How can you gauge volatility?
The key to understanding volatility is to acknowledge that it exists and that it cannot be completely avoided. Volatility generally rises ahead of key economic data, political events, or monetary policy decision. As the markets begin to prepare for new information, volatility will rise. The lack of new information can provide a trending market, where volatility declines.
Since its nearly impossible to completely avoid volatility, what is important is that you are cognizant that volatility could be on the horizon and have a plan on how to manage rising volatility.
The first step is to be on the lookout for rising volatility. You can use a chart of historical volatility, as well as analyse option premiums to determine if implied volatility is on the rise. Implied volatility is the estimate of the market of future volatility and is incorporated into option prices.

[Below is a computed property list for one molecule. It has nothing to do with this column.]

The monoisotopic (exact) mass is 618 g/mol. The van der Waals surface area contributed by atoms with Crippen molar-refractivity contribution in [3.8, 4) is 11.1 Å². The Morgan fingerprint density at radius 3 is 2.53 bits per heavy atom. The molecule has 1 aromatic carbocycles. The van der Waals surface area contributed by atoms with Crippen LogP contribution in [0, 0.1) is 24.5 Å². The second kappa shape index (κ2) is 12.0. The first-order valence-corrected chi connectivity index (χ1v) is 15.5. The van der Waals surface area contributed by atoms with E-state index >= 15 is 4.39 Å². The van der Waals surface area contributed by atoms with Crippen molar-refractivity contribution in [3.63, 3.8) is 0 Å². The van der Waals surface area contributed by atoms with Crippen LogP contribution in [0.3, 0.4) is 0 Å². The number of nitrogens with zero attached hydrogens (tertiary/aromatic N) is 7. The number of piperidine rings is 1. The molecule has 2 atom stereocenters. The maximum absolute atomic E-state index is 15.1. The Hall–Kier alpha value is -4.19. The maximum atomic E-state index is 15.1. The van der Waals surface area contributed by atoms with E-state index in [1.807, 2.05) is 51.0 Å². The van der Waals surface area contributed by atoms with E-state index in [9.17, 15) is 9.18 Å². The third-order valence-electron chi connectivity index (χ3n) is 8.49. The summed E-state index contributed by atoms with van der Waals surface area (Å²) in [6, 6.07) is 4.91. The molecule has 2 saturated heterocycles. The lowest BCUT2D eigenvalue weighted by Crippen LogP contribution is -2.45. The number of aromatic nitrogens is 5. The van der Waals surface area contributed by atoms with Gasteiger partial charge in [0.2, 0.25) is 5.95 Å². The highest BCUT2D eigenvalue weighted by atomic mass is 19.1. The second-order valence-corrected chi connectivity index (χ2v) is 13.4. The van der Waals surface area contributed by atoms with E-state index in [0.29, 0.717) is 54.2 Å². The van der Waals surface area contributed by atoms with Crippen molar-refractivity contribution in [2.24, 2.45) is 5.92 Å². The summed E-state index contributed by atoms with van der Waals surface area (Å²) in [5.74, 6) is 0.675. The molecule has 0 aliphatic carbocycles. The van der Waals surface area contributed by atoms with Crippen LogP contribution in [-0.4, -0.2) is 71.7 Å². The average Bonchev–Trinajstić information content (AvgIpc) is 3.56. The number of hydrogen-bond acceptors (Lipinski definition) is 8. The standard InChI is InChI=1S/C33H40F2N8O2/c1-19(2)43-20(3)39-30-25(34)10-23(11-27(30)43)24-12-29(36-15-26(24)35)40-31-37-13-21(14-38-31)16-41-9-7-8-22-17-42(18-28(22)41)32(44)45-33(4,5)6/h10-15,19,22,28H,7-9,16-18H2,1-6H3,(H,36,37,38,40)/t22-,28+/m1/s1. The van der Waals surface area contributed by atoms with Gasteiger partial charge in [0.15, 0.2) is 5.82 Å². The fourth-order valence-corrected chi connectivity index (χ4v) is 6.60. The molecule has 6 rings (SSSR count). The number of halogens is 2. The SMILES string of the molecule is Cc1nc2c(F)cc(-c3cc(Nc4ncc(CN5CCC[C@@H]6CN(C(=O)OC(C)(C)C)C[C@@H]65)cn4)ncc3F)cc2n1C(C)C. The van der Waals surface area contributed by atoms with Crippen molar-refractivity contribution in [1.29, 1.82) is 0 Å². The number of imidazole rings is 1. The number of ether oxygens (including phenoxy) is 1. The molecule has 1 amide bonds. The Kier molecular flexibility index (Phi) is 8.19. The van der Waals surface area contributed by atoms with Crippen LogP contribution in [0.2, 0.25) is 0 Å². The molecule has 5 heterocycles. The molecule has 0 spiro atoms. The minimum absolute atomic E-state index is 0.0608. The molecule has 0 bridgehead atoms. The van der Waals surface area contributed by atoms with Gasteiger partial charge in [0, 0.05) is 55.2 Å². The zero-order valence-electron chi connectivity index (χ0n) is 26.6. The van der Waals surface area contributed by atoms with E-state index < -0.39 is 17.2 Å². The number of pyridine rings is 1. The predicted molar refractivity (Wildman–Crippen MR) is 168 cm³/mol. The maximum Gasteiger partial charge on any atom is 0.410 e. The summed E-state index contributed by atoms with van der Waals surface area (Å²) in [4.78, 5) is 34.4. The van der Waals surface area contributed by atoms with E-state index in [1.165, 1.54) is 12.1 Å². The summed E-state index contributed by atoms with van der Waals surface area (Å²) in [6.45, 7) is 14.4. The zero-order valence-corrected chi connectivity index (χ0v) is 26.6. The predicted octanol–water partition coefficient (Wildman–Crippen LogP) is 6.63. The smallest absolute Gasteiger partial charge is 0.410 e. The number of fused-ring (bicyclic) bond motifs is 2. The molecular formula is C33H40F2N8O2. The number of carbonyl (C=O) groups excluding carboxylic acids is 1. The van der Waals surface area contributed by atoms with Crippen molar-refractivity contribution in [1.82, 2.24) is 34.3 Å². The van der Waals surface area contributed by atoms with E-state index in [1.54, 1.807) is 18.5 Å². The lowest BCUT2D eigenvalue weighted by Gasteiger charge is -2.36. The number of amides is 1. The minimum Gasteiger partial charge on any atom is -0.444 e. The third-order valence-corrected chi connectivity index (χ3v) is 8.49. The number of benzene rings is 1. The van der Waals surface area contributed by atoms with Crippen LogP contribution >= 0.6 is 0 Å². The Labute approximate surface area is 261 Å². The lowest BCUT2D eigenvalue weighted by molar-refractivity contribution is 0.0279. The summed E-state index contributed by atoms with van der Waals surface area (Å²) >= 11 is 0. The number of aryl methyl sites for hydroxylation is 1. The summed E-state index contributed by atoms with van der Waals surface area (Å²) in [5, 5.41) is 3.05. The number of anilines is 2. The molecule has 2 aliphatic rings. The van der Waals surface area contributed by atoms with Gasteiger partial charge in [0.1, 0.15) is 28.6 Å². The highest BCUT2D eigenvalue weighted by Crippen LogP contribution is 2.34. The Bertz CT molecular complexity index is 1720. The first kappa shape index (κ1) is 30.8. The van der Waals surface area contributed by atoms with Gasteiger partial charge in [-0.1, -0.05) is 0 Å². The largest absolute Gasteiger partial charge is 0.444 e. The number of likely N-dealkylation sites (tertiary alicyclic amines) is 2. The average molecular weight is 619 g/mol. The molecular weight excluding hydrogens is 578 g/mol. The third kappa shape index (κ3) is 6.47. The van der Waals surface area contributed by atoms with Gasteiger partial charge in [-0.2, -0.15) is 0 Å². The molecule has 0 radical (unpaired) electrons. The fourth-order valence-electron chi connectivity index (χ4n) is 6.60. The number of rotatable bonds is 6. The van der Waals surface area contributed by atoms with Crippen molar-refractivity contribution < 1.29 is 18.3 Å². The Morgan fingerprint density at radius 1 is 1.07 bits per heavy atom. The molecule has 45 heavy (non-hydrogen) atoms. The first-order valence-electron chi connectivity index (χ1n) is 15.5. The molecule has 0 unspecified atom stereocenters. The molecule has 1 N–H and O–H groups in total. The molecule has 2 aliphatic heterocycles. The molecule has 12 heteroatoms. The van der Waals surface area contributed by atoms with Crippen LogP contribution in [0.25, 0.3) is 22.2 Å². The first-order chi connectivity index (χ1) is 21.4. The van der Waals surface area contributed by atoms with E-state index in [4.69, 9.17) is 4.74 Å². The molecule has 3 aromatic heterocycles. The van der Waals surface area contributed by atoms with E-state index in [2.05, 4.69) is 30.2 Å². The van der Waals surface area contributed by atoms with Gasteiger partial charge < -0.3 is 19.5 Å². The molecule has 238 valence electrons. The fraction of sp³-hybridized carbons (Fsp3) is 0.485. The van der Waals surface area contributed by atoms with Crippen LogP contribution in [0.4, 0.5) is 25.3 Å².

For example, the VIX volatility index measures the “at the money” strike prices for the S&P 500 Index. This index is a future gauge of volatility for the S&P 500 index. It generally falls when the S&P 500 is trending higherand rises as the S&P 500 begins to fall. In late December of 2018, options traders priced in that the S&P 500 could rise or fall 36% from those current levels. Today, options traders are only pricing in a 12% move.
By using a gauge like the VIX, you can determine if a subset of the market is worried about a potential decline and if prices are likely to trend or become volatile.